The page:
It certainly has been a wet couple of weeks for residents of Linn County, with many areas of the County experiencing flooding due to a large amount of rain. But, much like any “bad” occurrence, some “good” has come from this hardship.
It was over a year ago that the LCL reported on the drought conditions that were occurring in Linn County. With rains of between four and six inches received in past seven days throughout Linn County, according to a report from the National Weather Service, the two largest municipalities are reporting that these drought conditions no longer exist.
“We had some flooding in low-lying areas, but nothing prolonged or serious,” said Linn County Emergency Management Director Gary Redmon. “We got lucky; a lot of areas were hit harder than us. It’s going to take a while for farmland to dry out. Our townships did a good job of getting things taken care of.”
According to MoDoT, the following roads in Linn County were closed at some point in the last week due to flooding, but have since reopened: Route C west of Route 11 (West Yellow Creek); Route B west of Linneus (Locust Creek); and Route WW east of Marceline (Mussel Fork).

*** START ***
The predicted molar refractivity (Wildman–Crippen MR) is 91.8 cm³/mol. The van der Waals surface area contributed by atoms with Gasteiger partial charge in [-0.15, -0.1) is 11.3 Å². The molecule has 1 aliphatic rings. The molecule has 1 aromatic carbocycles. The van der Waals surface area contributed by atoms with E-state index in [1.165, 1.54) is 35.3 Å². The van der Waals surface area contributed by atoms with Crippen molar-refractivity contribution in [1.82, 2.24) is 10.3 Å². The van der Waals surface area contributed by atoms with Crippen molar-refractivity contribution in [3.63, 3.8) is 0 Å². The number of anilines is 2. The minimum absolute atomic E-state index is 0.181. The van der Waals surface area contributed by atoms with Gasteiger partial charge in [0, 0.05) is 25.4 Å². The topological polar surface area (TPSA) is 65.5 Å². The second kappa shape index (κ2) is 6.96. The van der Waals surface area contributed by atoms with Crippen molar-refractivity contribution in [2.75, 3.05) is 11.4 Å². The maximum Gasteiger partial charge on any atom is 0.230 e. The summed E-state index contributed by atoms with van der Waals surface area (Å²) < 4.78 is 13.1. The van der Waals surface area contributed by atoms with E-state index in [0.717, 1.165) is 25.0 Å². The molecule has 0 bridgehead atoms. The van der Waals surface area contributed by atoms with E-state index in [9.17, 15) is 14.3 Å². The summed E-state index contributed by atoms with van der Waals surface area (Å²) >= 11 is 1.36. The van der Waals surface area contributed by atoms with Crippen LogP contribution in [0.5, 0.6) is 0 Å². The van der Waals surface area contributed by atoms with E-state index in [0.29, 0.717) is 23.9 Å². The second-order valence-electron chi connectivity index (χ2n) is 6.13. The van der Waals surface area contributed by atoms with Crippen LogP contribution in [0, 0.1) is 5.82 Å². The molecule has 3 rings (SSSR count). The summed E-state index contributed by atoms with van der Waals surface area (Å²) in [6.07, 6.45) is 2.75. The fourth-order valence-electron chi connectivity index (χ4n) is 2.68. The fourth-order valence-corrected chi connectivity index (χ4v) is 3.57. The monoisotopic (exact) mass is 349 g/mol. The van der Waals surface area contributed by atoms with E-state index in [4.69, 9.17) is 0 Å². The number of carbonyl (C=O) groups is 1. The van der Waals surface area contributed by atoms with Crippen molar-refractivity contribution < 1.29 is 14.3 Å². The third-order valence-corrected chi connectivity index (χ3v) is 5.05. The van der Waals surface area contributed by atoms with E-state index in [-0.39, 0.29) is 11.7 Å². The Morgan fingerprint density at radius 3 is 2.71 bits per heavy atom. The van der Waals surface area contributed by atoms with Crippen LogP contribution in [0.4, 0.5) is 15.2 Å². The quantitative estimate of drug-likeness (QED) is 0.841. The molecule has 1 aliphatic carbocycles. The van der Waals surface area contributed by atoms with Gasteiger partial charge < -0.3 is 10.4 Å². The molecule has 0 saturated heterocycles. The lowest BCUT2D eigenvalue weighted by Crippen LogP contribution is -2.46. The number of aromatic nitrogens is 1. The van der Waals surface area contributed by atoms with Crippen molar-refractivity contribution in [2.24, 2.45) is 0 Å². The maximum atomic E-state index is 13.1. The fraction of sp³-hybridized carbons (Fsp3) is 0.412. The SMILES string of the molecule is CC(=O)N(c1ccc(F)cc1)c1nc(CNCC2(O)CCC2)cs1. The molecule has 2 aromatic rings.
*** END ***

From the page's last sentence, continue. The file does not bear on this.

According to City Manager Luke Lewis, all three of the City of Marceline’s large bodies of water are full. This includes both reservoirs, City Lake, and the Country Club Lake.
“From the City of Marceline’s perspective, the recent rain has helped alleviate the drought conditions from last year,” said Lewis. “Our water supply should be in good shape for this summer season. The Marceline Water Department is always assessing our water supply and continually works toward future drought mitigation.”
In Brookfield, Water Plant Supervisor Al Schneider took this reporter to the City Lake to see the water levels first-hand. Schneider described how the courtesy dock had previously sat in mud due to low water levels.
However, City Lake and all of the reservoirs for Brookfield are all in good shape now, according to Schneider.
“We actually took it pretty well, I have seen worse flooding than this,” said Schneider. “The fields are drying up well. This has made up for the drought conditions we had last year.”